Title

Identification, characterization and functional study of par1 and par2, two genes encoding B' subunits of protein phosphatase 2A in Schizosaccharomyces pombe

Date of Award

2001

Degree Type

Dissertation

Degree Name

Doctor of Philosophy (PhD)

Department

Biology

Advisor(s)

Richard L. Hallberg

Keywords

Protein phosphatase 2A, Schizosaccharomyces pombe, par1, par2, Cytokinesis

Subject Categories

Biochemistry, Biophysics, and Structural Biology | Cell and Developmental Biology | Cell Biology | Genetics and Genomics | Life Sciences | Molecular Biology

Abstract

Protein phosphatase 2A (PP2A) is a major serine/threonine phosphatase found in all eukaryotic cells. The PP2A holoenzyme is comprised of a catalytic C subunit, a structural A subunit, and a regulatory B subunit.

In my thesis work, I identified and characterized two B ' subunit genes of PP2A in Schizosaccharomyces pombe , namely, par1 and par2 . Both genes share high homology with other known B ' genes. Neither is essential but together they are required for growth at both high and low temperatures, growth under a number of physiologically stressful conditions, and septum positioning and cytokinesis. Cross-organism experiments showed that both par1 and par2 could complement a deletion of Saccharomyces cerevisiae RTS1 , a gene encoding a B ' homolog. Furthermore, both Par1p and Par2p physically associate with the catalytic subunits of PP2A, confirming that both genes encode S. pombe PP2A B ' subunits.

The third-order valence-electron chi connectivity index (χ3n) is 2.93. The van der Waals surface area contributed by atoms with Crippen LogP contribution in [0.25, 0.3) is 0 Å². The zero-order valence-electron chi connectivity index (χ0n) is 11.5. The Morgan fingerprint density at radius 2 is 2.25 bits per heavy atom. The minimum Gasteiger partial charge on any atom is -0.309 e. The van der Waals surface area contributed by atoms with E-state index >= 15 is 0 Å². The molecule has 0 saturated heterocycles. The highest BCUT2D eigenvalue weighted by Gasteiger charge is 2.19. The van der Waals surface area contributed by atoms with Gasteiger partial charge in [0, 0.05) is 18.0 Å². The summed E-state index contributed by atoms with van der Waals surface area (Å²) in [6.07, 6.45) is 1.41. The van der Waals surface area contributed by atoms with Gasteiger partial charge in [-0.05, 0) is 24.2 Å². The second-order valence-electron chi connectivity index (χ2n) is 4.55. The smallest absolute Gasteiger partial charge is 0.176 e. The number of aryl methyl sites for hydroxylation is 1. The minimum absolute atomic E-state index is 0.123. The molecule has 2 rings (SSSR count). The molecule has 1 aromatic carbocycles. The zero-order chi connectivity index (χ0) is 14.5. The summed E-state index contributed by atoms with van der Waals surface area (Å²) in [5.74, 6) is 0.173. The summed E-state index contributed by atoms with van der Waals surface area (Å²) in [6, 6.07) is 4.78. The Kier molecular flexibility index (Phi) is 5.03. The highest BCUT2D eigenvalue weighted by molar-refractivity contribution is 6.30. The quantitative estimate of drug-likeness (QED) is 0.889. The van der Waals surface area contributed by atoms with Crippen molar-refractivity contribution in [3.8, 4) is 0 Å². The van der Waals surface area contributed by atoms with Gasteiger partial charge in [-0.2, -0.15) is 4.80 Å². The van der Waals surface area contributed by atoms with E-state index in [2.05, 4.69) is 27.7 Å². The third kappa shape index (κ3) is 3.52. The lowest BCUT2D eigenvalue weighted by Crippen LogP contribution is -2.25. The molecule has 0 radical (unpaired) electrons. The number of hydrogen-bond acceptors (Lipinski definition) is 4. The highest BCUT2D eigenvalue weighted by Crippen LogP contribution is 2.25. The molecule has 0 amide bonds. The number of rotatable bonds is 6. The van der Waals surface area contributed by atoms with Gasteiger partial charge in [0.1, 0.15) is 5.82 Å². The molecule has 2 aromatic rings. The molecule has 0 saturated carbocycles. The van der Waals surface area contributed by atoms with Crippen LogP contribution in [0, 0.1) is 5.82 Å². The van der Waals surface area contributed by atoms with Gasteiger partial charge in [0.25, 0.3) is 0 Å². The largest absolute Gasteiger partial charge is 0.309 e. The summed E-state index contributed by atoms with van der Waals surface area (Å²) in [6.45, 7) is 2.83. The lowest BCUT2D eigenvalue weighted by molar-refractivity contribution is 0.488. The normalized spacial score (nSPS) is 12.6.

In some par mutant cells, the septum is not centrally located. Fluorescence microscopy revealed that the mitotic actin ring and Mid1p are also eccentrically located in par1Δpar2Δ cells, indicating that par genes are involved in regulating Mid1p and actin ring localization to ensure correct septum positioning. We also found that in par mutants, interphase Mid1p nuclear staining is much weaker than that seen in wild type cells, and Western blots showed that this might be caused by a reduced Mid1p abundance.

par1Δpar2Δ cells also show a multi-septation phenotype, very similar to that seen in hyperactive SIN (septation initiation network) mutants. I examined the genetic interactions between par deletions and SIN mutants, and found that par1Δpar2Δ suppressed Byr4-OP defects, and rescued a loss-of-function allele of spg1 , but could not suppress any mutations in genes downstream of spg1 . I showed further that par deletions suppressed the lethality of the spg1 allele through restoration of the correct localization of Cdc7p to the spindle pole body (SPB). The fact that par mutants themselves exhibited a symmetric localization of Cdc7p to SPBs indicated a hyperactivity of SIN in such cells. I concluded that par genes normally negatively regulate SIN at or upstream of cdc7 insuring that multiple rounds of septation do not occur.

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